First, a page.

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Plate with Apollo and Daphne
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Plate with Apollo and Daphne


Description Exhibitions Provenance Inscription Credit
Description This plate shows a scene from the ancient Roman poet Ovid’s (43 BCE—17CE) “Metamorphoses” (Book I). Cupid, god of erotic love, tricks the god Apollo into falling in love with the nymph Daphne, daughter of the river-god Peneus. Apollo chases Daphne until she comes to the river of her father. Peneus reclines in the center, his swirling waters impeding Apollo’s progress, while Venus and Cupid watch from the clouds in the upper right corner. After praying to Peneus to save her, Daphne is transformed into a laurel tree, and Apollo vows to forever venerate the tree that was once Daphne. This story was often depicted in Italian Renaissance paintings and sculptures, as the nymph was a traditional symbol of chastity. The composition is typical of “istoriato”, a style of maiolica painting that prioritized narrative images from Classical antiquity and the Bible. The back of the plate is stained with green and decorated with three concentric yellow circles, three raised circles near the rim, and in the center, in blue, is the inscription: “Apollo Seguita/ Daphne qual se/ conuerh in Lauro / In botega m Guido/ Durantino in/ urbino,” identifying the plate’s obverse scene and maker.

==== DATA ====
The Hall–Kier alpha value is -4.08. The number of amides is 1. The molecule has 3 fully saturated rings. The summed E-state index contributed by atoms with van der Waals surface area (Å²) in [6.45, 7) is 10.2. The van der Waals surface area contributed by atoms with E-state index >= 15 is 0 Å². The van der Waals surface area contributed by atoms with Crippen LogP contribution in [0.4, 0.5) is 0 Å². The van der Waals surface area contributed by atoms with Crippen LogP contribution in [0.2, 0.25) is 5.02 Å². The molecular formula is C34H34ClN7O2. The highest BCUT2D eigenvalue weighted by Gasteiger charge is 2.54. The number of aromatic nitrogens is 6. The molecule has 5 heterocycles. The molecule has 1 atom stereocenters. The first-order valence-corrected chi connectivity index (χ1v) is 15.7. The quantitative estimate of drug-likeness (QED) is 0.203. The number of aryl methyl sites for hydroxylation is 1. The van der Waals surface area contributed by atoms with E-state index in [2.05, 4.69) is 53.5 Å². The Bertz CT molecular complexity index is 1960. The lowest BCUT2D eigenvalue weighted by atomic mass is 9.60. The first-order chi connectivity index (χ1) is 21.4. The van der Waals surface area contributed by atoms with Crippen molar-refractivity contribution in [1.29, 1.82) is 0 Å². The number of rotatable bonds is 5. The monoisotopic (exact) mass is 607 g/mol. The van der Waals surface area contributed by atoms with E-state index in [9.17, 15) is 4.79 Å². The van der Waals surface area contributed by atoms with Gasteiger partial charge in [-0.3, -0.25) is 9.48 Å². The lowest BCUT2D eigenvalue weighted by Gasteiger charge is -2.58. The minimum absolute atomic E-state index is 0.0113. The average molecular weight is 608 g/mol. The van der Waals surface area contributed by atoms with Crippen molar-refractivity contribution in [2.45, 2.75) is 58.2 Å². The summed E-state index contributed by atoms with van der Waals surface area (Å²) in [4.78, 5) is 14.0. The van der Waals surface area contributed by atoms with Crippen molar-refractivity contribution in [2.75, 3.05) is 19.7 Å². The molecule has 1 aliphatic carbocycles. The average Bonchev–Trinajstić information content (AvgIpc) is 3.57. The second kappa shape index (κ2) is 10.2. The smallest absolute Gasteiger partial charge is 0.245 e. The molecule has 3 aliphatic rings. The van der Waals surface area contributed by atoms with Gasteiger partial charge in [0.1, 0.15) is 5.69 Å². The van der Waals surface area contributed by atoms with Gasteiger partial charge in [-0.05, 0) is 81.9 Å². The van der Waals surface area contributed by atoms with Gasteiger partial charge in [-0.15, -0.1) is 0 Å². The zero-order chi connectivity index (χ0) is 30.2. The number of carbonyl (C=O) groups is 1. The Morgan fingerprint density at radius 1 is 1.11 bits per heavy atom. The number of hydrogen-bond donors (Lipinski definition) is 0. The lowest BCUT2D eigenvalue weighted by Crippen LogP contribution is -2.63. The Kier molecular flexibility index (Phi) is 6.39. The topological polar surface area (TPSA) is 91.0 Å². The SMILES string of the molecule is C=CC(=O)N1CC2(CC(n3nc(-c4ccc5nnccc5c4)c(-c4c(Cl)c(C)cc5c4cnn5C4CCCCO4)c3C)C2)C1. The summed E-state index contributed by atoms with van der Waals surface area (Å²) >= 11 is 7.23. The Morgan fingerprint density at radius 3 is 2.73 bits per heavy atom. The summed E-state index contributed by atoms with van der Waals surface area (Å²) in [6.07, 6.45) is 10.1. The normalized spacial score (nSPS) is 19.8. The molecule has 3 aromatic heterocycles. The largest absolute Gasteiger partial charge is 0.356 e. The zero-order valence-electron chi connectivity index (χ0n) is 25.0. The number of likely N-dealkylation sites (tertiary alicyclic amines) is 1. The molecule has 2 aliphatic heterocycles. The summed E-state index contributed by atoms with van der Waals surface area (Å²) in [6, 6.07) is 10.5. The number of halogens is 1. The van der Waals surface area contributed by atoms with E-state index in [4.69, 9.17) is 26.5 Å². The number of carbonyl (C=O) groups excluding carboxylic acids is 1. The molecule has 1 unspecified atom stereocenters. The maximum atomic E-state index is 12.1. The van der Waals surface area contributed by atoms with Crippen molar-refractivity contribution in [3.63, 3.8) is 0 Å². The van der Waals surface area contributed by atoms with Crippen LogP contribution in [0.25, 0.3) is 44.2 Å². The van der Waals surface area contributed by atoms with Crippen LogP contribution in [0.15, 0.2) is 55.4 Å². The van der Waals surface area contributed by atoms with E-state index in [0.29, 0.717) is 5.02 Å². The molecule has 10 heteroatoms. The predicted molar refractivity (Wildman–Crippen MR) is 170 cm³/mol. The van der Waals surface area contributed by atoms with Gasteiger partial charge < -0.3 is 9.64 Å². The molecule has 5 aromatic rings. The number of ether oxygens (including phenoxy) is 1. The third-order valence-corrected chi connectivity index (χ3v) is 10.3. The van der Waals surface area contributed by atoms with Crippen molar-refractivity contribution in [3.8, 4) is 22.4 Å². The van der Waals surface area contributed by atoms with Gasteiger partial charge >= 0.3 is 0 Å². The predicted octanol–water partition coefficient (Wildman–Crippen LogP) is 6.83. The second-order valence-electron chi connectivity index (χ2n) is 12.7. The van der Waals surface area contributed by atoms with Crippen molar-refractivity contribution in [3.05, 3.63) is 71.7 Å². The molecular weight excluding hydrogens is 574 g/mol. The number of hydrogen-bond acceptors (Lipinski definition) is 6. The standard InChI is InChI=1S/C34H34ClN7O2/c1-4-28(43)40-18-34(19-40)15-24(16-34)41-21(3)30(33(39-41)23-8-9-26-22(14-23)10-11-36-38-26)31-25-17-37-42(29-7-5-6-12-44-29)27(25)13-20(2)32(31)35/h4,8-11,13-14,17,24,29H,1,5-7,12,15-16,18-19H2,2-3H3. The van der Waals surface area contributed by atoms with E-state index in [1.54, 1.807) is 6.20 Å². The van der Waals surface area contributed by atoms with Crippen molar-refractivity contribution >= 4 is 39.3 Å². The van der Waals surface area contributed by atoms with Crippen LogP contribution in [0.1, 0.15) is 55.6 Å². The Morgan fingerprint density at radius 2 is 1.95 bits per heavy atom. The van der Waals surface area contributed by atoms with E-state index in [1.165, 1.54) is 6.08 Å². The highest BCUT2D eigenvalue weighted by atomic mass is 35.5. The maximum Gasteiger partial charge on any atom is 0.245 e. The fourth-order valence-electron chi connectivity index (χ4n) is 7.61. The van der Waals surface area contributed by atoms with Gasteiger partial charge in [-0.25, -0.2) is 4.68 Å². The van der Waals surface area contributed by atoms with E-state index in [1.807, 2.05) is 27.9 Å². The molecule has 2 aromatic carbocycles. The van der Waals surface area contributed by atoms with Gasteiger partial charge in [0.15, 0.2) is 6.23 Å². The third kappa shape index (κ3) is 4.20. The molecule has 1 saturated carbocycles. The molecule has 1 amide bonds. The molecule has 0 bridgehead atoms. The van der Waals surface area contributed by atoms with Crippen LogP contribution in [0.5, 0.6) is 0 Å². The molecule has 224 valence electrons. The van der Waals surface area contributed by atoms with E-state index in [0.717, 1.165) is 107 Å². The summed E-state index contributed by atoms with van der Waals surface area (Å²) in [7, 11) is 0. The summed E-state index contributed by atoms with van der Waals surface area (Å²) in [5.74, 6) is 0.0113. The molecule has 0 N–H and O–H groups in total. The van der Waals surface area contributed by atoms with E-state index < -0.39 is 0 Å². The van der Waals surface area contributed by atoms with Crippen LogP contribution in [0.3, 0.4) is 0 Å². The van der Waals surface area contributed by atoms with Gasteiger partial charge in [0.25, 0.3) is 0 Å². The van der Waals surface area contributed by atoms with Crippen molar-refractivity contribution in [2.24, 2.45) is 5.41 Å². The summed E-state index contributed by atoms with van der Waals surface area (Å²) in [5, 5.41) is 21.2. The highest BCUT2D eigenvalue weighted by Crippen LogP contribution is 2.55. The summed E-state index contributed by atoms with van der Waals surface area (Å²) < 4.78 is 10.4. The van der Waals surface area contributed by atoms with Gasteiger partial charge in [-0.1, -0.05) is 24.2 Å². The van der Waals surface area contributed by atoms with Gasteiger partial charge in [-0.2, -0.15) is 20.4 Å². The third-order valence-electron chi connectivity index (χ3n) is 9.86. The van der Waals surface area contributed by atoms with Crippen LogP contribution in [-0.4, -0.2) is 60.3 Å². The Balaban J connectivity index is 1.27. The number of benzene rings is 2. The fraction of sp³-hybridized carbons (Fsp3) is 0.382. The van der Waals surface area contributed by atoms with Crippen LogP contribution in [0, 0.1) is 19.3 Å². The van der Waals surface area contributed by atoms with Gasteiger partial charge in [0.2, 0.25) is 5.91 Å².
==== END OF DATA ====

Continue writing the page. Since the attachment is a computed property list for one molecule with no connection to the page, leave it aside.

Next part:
This plate belongs to a large set of tableware commissioned by Duke Anne de Montmorency (1493-1567), the French politician and royal advisor to King Francis I (1494-1547). The Duke’s coat of arms is displayed directly above the plate’s central roundel. The service was the first major “istoriato” series painted for a foreign patron, and was produced by the workshop of Guido Durantino, which employed numerous maiolica painters from Urbino during the first half of the sixteenth century. To see more by the workshop of Guido Durantino, click on the name in the creator field. For more on ‘istoriato’ imagery, see 48.1487; for information on ‘maiolica’ in general, see 48.1336.

Exhibitions
  • The Taste of Maryland: Art Collecting in Maryland 1800-1934. The Walters Art Gallery, Baltimore. 1984.
  • Le dressoir du prince, services d'apparat à la Renaissance. Musée national de la Renaissance, Ecouen. 1995-1996.
Provenance Baron Seillière [date and mode of acquisition unknown] (?); T.B. Clarke [date and mode of acquisition unknown] [no. 609]; Henry Walters, Baltimore, 1916 [mode of acquisition unknown]; Walters Art Museum, 1931, by bequest.
Inscriptions [Inscription] In the center, between the footring, in blue: Apollo Seguita / Daphne qual se / conuerh in Luaro÷ / In botega (Maker's Mark: lowercase d crossed with a curving line moving from lower left to upper right) m° Guido / durantino in / urbino
Credit Acquired by Henry Walters, 1916

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Period
1535 (Renaissance)
Medium
earthenware with tin glaze (maiolica)
(Ceramics)
Accession Number
48.1368
Measurements
1 5/16 x 9 3/4 in. (3.4 x 24.7 cm)
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